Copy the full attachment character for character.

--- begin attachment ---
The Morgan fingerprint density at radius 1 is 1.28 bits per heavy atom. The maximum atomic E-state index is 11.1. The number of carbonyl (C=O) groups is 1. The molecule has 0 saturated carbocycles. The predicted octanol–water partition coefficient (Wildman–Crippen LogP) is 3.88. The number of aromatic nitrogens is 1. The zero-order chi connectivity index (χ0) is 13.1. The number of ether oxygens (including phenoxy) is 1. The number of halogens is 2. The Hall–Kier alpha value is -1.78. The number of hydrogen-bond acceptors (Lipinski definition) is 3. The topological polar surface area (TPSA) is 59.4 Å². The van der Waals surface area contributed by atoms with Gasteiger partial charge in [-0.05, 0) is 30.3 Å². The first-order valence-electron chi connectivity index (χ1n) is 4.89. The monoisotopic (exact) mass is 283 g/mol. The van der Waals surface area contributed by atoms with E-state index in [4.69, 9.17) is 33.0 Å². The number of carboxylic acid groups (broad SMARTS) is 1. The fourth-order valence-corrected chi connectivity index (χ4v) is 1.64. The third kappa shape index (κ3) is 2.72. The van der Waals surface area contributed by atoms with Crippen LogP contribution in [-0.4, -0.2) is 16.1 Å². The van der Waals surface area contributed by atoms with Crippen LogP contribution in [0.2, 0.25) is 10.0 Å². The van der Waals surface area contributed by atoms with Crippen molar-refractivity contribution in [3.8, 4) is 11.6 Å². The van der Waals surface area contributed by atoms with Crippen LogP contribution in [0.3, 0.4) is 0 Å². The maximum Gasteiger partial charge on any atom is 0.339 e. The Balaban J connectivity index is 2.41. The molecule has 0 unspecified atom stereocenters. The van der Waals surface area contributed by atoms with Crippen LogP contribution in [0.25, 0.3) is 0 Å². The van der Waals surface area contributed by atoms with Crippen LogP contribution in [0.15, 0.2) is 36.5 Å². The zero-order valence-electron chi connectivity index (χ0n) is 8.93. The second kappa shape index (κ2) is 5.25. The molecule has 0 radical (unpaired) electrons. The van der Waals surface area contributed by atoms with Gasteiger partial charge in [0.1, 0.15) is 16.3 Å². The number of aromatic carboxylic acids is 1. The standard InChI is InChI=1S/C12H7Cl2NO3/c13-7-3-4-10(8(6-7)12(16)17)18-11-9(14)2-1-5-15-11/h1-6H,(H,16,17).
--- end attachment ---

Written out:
The Morgan fingerprint density at radius 1 is 1.28 bits per heavy atom. The maximum atomic E-state index is 11.1. The number of carbonyl (C=O) groups is 1. The molecule has 0 saturated carbocycles. The predicted octanol–water partition coefficient (Wildman–Crippen LogP) is 3.88. The number of aromatic nitrogens is 1. The zero-order chi connectivity index (χ0) is 13.1. The number of ether oxygens (including phenoxy) is 1. The number of halogens is 2. The Hall–Kier alpha value is -1.78. The number of hydrogen-bond acceptors (Lipinski definition) is 3. The topological polar surface area (TPSA) is 59.4 Å². The van der Waals surface area contributed by atoms with Gasteiger partial charge in [-0.05, 0) is 30.3 Å². The first-order valence-electron chi connectivity index (χ1n) is 4.89. The monoisotopic (exact) mass is 283 g/mol. The van der Waals surface area contributed by atoms with E-state index in [4.69, 9.17) is 33.0 Å². The number of carboxylic acid groups (broad SMARTS) is 1. The fourth-order valence-corrected chi connectivity index (χ4v) is 1.64. The third kappa shape index (κ3) is 2.72. The van der Waals surface area contributed by atoms with Crippen LogP contribution in [-0.4, -0.2) is 16.1 Å². The van der Waals surface area contributed by atoms with Crippen LogP contribution in [0.2, 0.25) is 10.0 Å². The van der Waals surface area contributed by atoms with Crippen molar-refractivity contribution in [3.8, 4) is 11.6 Å². The van der Waals surface area contributed by atoms with Crippen LogP contribution in [0.3, 0.4) is 0 Å². The maximum Gasteiger partial charge on any atom is 0.339 e. The Balaban J connectivity index is 2.41. The molecule has 0 unspecified atom stereocenters. The van der Waals surface area contributed by atoms with Crippen LogP contribution in [0.25, 0.3) is 0 Å². The van der Waals surface area contributed by atoms with Crippen LogP contribution in [0.15, 0.2) is 36.5 Å². The zero-order valence-electron chi connectivity index (χ0n) is 8.93. The second kappa shape index (κ2) is 5.25. The molecule has 0 radical (unpaired) electrons. The van der Waals surface area contributed by atoms with Gasteiger partial charge in [0.1, 0.15) is 16.3 Å². The number of aromatic carboxylic acids is 1. The standard InChI is InChI=1S/C12H7Cl2NO3/c13-7-3-4-10(8(6-7)12(16)17)18-11-9(14)2-1-5-15-11/h1-6H,(H,16,17).